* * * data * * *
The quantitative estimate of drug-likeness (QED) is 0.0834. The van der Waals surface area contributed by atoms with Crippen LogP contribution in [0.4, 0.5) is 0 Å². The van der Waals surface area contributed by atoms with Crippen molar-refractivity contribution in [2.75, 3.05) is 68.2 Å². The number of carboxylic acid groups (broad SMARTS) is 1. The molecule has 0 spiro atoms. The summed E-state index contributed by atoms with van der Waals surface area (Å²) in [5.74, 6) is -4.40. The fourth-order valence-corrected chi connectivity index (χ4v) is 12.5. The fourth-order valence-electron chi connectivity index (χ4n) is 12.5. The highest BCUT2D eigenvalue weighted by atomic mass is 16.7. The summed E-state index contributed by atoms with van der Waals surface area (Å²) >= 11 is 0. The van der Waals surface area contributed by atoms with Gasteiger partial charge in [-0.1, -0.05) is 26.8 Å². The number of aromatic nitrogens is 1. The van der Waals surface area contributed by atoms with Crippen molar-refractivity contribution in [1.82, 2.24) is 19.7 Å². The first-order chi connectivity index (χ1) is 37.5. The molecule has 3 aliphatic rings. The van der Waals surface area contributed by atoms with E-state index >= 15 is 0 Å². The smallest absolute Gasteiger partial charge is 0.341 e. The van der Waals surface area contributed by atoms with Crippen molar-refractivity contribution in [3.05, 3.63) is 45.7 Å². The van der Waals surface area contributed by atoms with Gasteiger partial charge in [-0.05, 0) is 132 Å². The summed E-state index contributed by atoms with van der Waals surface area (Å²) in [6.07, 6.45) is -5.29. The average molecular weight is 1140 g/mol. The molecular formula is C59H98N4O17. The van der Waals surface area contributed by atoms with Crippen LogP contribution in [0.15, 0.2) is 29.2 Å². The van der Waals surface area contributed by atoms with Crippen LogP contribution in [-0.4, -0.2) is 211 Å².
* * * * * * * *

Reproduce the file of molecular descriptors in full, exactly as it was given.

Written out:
The quantitative estimate of drug-likeness (QED) is 0.0834. The van der Waals surface area contributed by atoms with Crippen LogP contribution in [0.4, 0.5) is 0 Å². The van der Waals surface area contributed by atoms with Crippen molar-refractivity contribution in [2.75, 3.05) is 68.2 Å². The number of carboxylic acid groups (broad SMARTS) is 1. The molecule has 0 spiro atoms. The summed E-state index contributed by atoms with van der Waals surface area (Å²) in [5.74, 6) is -4.40. The fourth-order valence-corrected chi connectivity index (χ4v) is 12.5. The fourth-order valence-electron chi connectivity index (χ4n) is 12.5. The highest BCUT2D eigenvalue weighted by atomic mass is 16.7. The summed E-state index contributed by atoms with van der Waals surface area (Å²) >= 11 is 0. The van der Waals surface area contributed by atoms with Gasteiger partial charge in [-0.1, -0.05) is 26.8 Å². The number of aromatic nitrogens is 1. The van der Waals surface area contributed by atoms with Crippen molar-refractivity contribution in [1.82, 2.24) is 19.7 Å². The first-order chi connectivity index (χ1) is 37.5. The molecule has 3 aliphatic rings. The van der Waals surface area contributed by atoms with E-state index >= 15 is 0 Å². The smallest absolute Gasteiger partial charge is 0.341 e. The van der Waals surface area contributed by atoms with Crippen molar-refractivity contribution in [3.05, 3.63) is 45.7 Å². The van der Waals surface area contributed by atoms with Gasteiger partial charge in [-0.05, 0) is 132 Å². The summed E-state index contributed by atoms with van der Waals surface area (Å²) in [6.07, 6.45) is -5.29. The average molecular weight is 1140 g/mol. The molecular formula is C59H98N4O17. The van der Waals surface area contributed by atoms with Crippen LogP contribution in [0.15, 0.2) is 29.2 Å². The van der Waals surface area contributed by atoms with Crippen LogP contribution in [-0.4, -0.2) is 211 Å².